Dr. Noble was at it again in the plenary session later that morning. Dr. Amos Yong of Regent University presented a paper called, “A Heart Strangely Warmed on the Middle Way? The Wesleyan Witness in a Pluralistic World.” The paper was largely a comparison of the Wesleyan emphasis on Christian perfection with some strands of Buddhism. The paper fell in line with typical calls for inter-religious dialogue and listening and was not terribly impressive, not least in its misuse of the term “middle way.” The best part came in the Q & A time when Dr. Noble stood, walked to the microphone, and simply asked, “Did Elijah come on too strong on Mt. Carmel?” He was referring to Elijah’s mockery of the prophets of Baal in 1 Kings 18. Laughter emerged from several sections of the room, and Dr. Yong appeared somewhat taken aback. He gathered himself and answered, “Yes.” Yong further said that the biblical and historical traditions often came on too strong. A telling answer, indeed. As an aside, I’d be very interested in hearing a paper sometime on the topic: “Elijah and the Prophets of Baal: A Biblical Model for Inter-religious Dialogue.” Sounds like a winner to me. What do you think?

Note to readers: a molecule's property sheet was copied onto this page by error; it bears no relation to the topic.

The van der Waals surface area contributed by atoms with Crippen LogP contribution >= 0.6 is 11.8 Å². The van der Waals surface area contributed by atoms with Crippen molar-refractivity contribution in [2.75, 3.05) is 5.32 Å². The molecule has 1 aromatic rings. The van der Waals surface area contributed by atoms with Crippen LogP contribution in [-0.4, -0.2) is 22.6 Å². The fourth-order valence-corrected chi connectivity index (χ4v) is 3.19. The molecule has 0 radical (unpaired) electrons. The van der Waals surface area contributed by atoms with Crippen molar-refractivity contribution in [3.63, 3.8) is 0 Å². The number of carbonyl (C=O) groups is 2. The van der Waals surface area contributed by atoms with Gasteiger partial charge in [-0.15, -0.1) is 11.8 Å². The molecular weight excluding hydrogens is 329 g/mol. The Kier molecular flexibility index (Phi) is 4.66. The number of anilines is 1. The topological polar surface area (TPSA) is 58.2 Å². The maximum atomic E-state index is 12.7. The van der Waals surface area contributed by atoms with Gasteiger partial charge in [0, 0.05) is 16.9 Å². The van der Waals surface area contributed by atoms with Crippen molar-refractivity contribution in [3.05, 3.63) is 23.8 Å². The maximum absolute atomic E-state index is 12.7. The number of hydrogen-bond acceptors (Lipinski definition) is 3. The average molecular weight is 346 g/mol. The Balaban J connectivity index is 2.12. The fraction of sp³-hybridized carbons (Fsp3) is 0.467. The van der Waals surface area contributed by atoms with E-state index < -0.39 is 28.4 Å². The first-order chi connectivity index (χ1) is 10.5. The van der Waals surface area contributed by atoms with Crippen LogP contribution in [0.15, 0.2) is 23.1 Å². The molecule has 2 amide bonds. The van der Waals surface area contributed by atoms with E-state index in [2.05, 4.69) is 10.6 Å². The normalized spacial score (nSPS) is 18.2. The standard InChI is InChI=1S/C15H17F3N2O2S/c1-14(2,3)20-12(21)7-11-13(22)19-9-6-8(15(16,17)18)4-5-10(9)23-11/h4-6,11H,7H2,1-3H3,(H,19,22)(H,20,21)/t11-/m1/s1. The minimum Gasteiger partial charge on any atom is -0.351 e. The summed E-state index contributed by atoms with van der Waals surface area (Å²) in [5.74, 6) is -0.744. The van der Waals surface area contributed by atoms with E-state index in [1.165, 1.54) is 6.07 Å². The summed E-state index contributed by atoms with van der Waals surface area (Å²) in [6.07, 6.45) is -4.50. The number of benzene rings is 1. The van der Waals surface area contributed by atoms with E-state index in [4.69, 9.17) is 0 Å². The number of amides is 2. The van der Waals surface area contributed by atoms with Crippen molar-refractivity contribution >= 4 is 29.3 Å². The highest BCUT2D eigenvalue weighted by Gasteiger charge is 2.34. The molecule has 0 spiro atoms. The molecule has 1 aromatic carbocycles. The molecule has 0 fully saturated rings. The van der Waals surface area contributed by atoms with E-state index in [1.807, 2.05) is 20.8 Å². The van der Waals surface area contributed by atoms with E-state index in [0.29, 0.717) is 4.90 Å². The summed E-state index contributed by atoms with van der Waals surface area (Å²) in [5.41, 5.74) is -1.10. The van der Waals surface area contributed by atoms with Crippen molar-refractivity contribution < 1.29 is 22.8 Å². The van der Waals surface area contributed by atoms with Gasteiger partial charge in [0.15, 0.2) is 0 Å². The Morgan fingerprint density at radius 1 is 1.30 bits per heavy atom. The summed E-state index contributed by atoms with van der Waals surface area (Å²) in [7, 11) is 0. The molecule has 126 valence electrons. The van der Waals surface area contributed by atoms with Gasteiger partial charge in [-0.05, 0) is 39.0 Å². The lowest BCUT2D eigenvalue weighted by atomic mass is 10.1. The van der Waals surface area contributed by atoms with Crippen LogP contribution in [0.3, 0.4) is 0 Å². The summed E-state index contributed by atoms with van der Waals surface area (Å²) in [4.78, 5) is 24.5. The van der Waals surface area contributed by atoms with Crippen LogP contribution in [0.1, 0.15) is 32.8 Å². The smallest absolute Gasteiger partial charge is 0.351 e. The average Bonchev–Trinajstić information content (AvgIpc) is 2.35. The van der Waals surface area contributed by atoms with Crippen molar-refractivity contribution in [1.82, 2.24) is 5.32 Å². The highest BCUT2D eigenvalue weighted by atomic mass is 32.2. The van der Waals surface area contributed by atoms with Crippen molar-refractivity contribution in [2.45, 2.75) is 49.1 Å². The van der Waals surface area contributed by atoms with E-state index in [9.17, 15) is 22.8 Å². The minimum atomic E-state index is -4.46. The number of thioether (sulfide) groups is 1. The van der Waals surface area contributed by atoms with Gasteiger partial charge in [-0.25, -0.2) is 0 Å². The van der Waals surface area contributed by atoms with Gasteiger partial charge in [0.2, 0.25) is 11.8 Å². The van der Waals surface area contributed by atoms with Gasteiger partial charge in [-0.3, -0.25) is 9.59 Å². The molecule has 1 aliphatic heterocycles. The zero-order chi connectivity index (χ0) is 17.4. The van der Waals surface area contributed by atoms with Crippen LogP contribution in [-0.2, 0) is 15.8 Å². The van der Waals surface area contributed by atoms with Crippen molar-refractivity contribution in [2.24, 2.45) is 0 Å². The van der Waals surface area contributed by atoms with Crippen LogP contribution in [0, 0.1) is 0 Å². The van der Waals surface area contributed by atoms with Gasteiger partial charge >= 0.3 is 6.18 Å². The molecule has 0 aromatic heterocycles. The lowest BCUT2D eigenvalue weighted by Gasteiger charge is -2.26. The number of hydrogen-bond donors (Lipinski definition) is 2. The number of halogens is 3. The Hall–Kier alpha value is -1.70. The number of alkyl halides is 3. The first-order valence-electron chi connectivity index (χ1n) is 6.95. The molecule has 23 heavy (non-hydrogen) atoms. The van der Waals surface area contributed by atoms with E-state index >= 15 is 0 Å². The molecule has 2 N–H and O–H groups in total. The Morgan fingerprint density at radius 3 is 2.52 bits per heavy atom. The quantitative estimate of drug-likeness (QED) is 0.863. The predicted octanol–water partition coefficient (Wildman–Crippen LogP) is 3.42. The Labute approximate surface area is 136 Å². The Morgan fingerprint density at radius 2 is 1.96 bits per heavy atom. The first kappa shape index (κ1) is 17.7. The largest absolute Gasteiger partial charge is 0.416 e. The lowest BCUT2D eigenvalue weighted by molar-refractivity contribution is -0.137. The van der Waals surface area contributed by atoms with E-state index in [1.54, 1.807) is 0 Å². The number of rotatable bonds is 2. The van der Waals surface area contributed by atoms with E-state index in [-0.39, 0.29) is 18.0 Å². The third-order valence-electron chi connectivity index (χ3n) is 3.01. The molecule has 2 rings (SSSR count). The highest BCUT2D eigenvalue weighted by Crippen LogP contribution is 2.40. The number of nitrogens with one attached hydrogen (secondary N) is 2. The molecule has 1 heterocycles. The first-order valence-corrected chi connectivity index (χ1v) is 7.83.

2. Shelter from the storm – Another memorable moment came in the midst of a rather severe storm that ravaged the region. I am grateful that we were safe throughout. The tornado sirens sounded during the afternoon session on Friday while I was in a session listening to a fascinating paper by Mark Olson. When the sirens went off, we were instructed to move into a hallway for safety and shelter. After we gathered in the hall, having nothing else to do, Mark continued his paper and took questions on it afterwards; all right there in that hallway. I’ll not soon forget the experience.